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When it comes to tax relief, qualifying taxpayers have various options. While many options are available, only the most common ones will be discussed here. The first option is an "IRS Offer in Compromise." The second option is an "IRS Payment Plan" (i.e., IRS Installment Agreement).
It is important to remember that these options are based on financial need; none of these options are guaranteed.
IRS Offer in Compromise
The IRS can settle your outstanding tax debt for pennies on the dollar. (This is known as an "Offer in Compromise"). As the Internal Revenue Code Section 7122 states: "We [IRS] will accept an Offer in Compromise when it is unlikely that we [IRS] can collect the full amount and the amount you offer reasonably reflects the collection potential..." An IRS Offer in Compromise is not guaranteed. Therefore, it is important to discuss the qualification requirements with your tax attorney CPA. Schedule your free consultation today.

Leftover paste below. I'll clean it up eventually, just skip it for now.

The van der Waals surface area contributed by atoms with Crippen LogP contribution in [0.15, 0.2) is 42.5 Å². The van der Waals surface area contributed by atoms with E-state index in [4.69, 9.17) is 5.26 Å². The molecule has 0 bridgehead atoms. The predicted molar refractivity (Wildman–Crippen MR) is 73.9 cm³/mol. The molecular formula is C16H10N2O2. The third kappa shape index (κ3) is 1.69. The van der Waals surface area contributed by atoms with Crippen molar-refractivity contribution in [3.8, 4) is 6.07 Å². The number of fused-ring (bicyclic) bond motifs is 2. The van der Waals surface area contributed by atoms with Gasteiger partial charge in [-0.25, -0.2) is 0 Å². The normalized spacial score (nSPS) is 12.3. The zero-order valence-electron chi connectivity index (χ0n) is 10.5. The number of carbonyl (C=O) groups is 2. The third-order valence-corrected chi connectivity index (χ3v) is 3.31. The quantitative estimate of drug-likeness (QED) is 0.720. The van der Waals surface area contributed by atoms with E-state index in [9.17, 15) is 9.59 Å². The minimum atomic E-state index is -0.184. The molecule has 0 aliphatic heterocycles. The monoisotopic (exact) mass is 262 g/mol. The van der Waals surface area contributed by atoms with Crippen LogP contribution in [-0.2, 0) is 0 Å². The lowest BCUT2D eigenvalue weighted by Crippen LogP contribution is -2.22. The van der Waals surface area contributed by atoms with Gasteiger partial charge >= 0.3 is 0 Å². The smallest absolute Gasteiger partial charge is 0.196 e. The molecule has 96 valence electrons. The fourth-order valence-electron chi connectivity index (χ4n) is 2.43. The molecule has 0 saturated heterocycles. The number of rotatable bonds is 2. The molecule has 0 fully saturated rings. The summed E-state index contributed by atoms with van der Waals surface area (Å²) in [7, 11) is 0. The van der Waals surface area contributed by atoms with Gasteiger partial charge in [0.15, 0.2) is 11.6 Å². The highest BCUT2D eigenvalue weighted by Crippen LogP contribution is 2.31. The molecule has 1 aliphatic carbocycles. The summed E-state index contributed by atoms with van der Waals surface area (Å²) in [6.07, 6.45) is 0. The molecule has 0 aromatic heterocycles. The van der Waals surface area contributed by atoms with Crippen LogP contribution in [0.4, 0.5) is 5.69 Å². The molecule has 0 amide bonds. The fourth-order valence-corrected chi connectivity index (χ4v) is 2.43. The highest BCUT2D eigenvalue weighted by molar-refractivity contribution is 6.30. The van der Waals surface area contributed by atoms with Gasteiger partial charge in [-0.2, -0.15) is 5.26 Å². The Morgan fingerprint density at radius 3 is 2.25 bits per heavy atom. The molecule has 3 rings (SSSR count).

IRS Payment Plan (i.e. IRS Installment Agreement)
An IRS Payment Plan can be created with the IRS to help you pay your outstanding tax debt. You are able to pay off your tax debt in monthly increments over a certain period of time. Once an IRS Payment Plan is in place, you will remain in good standing with the IRS so long as you continue making those payments.
"IRS Offer in Compromise" vs "IRS Payment Plan"
Each method is different related to its effect on the outstanding tax lien. With an "Offer in Compromise," any IRS tax liens filed against you are removed once the "Offer in Compromise" is accepted and the amount is paid. With a "Payment Plan," any IRS tax liens remain in full force and effect while all payments are being made. This is critical to remember, especially because IRS tax liens may have a negative effect on your financial well-being (i.e., your credit score and/or access to credit).